I believe this will bring more accountability to the political process and hopefully result in issues being explained with more light than heat.

There is a first amendment issue here. When a political party wants to speak out, since when does it require the permission of its nominees? Does Marshall also think that tails wag dogs?

I agree Marshall has a point. Something should be done. While political parties do nominate candidates, we elect individual people, not political parties, to political office. Each candidate is entitled to run their own political campaign. Each candidate has the right to control their campaign’s message. The voters also have the right to expect a certain amount of honesty in political party mailings. However, what Marshall proposes to do is excessive. Nominees do not have the right to muzzle political parties.

What I suggest is a bill that requires all political mailings clearly specify two things:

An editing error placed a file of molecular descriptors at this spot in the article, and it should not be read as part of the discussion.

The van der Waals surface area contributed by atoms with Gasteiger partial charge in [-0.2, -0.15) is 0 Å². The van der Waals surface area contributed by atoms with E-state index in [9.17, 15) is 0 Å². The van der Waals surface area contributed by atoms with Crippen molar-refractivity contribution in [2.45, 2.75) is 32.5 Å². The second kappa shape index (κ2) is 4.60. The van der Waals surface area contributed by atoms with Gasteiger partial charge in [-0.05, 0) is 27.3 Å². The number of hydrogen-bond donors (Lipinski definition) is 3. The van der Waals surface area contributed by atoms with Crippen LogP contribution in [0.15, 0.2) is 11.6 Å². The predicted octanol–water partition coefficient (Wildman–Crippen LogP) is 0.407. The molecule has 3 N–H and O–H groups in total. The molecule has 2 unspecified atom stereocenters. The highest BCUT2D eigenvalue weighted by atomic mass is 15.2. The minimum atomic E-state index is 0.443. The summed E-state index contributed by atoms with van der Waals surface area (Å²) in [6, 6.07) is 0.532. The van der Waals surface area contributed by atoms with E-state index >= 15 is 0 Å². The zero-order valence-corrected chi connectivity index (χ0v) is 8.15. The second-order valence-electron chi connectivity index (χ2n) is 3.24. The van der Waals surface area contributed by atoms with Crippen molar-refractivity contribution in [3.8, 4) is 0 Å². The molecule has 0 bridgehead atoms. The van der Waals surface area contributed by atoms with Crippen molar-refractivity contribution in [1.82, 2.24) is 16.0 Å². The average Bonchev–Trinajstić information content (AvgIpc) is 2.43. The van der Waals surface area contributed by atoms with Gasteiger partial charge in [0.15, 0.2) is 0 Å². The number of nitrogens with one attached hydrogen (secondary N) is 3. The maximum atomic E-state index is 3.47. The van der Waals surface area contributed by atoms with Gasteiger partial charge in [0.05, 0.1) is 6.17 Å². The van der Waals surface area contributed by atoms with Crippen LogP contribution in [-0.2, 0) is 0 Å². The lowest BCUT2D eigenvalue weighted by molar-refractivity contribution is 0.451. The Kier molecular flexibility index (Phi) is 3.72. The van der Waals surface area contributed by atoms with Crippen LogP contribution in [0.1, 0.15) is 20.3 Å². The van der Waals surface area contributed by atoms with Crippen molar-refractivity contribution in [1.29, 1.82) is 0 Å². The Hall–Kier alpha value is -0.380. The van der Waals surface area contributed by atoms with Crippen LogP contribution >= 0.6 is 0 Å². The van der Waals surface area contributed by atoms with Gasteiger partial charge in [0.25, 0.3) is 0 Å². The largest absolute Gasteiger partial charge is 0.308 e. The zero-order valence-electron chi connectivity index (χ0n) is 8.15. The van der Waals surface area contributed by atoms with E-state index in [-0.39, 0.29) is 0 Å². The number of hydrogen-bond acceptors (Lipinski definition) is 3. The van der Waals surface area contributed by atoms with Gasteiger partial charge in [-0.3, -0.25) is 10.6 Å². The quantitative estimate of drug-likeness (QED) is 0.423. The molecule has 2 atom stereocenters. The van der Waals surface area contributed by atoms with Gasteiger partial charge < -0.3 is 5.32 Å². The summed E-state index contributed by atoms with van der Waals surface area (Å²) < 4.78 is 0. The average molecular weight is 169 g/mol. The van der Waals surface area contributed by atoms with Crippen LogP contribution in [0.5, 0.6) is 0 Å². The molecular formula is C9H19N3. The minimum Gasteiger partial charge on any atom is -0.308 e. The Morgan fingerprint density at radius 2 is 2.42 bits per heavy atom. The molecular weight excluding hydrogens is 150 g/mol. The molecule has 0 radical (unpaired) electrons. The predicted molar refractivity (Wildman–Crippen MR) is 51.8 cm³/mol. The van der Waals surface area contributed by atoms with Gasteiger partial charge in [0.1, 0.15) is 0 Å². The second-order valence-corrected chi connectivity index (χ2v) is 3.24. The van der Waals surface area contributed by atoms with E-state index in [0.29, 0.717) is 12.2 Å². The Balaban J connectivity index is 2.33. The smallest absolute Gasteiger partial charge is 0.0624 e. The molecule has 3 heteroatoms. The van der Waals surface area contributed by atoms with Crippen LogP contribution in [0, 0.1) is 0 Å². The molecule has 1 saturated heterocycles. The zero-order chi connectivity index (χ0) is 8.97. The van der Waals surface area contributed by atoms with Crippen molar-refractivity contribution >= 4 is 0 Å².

• The entity that paid for the mailing.
  • Which candidate(s) approved or authorized the mailing. If no candidate authorized or approved the mailer, that should be clearly stated.

With such caveats, voters will not confuse political party mailers with candidate mailers.

Possible US Senate Candidacy

It appears Marshall is considering a run for the Senate (here) (H/T to The right-wing liberal (here) and 750 Volts (here)).

Thanks to his own efforts and the anger of the liberal media, Marshall has state-wide reputation. However, since Marshall has not run for state-wide office before, his campaign would be something of a long shot. Nonetheless, I agree with the The right-wing liberal) that this is a great development. Marshall has an unparalleled conservative record. Moreover, because Marshall campaigns for office with a reasonable amount of humility, he generally does not scare voters or come across as uncaring.

Humility is something we should all aspire to, but humility is a must for any leader.

Philippians 2:3

Do nothing out of selfish ambition or vain conceit, but in humility consider others better than yourselves.


Marshall also mentioned in his letter to the editor that he will hold a town meeting (which the Gainesville Times published as “town mating”) on Dec. 13 at 7 p.m. in the Manassas City Council Chambers.

* Edited for clarity.